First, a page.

IDIOMS

press into service

(idiomatic) To make someone perform a task or duty, especially one they are not prepared or willing to do; to make something serve a function, especially one it was not designed or intended for.

Example:   Anyone with basic first-aid training was pressed into service as a triage nurse after the earthquake.
1979, Iain Nicolson, book review, New Scientist, 25 January 1979, page 269:
  In essence, the book gives a step-by-step account of how the author built, modified and developed his own 6-inch Newtonian reflector, pressing into service such materials as old larder shelves, a car halfshaft, pieces of Meccano, and several coffee-jar tops.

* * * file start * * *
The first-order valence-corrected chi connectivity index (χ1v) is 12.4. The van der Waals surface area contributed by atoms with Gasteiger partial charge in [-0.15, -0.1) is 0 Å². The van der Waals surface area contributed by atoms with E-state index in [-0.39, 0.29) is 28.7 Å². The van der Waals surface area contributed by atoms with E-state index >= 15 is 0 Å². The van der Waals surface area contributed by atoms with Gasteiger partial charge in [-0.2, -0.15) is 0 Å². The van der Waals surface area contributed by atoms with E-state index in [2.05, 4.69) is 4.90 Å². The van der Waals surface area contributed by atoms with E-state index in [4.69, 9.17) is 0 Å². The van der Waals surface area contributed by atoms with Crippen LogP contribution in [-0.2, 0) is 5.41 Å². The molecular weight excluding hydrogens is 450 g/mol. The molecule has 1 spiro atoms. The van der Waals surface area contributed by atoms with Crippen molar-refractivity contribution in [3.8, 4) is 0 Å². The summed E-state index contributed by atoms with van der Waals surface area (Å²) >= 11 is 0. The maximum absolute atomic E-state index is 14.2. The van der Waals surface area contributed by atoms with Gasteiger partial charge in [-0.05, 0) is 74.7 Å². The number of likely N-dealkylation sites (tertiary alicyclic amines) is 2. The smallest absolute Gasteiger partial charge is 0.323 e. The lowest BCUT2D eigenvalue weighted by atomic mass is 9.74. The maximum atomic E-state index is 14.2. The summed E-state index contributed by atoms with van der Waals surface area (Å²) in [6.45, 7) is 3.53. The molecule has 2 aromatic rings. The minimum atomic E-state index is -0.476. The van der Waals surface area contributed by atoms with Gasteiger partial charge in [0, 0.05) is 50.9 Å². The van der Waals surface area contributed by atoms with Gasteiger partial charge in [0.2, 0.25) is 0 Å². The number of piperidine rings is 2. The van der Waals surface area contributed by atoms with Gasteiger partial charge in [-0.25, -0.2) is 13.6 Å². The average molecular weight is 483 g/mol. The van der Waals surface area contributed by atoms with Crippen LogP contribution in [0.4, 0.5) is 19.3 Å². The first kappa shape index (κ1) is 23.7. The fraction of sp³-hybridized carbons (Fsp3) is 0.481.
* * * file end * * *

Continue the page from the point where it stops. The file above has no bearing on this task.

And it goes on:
2010, Robert S. McDaniel & Katherine J. McDaniel, Soap Maker's Workshop: The Art and Craft of Natural Homemade Soap, Krause Publications (2010), ISBN 9781440207914, page 136:
  Even the molds don't have to be expensive — most plastic bins, bowls or drawer dividers can be pressed into service, though silicone molds are readily available.
2011, Colin Barrow, Starting a Business for Dummies, John Wiley & Sons, Ltd (2011), ISBN 9780470978108, page 51:
  The chances are that you have nearly everything you need to start up your business already somewhere around your home. […] You can press into service a garage, loft, spare bedroom or garden shed for a whole host of business-related takes from holding stock to being a dedicated office space away from the normal hustle of home life.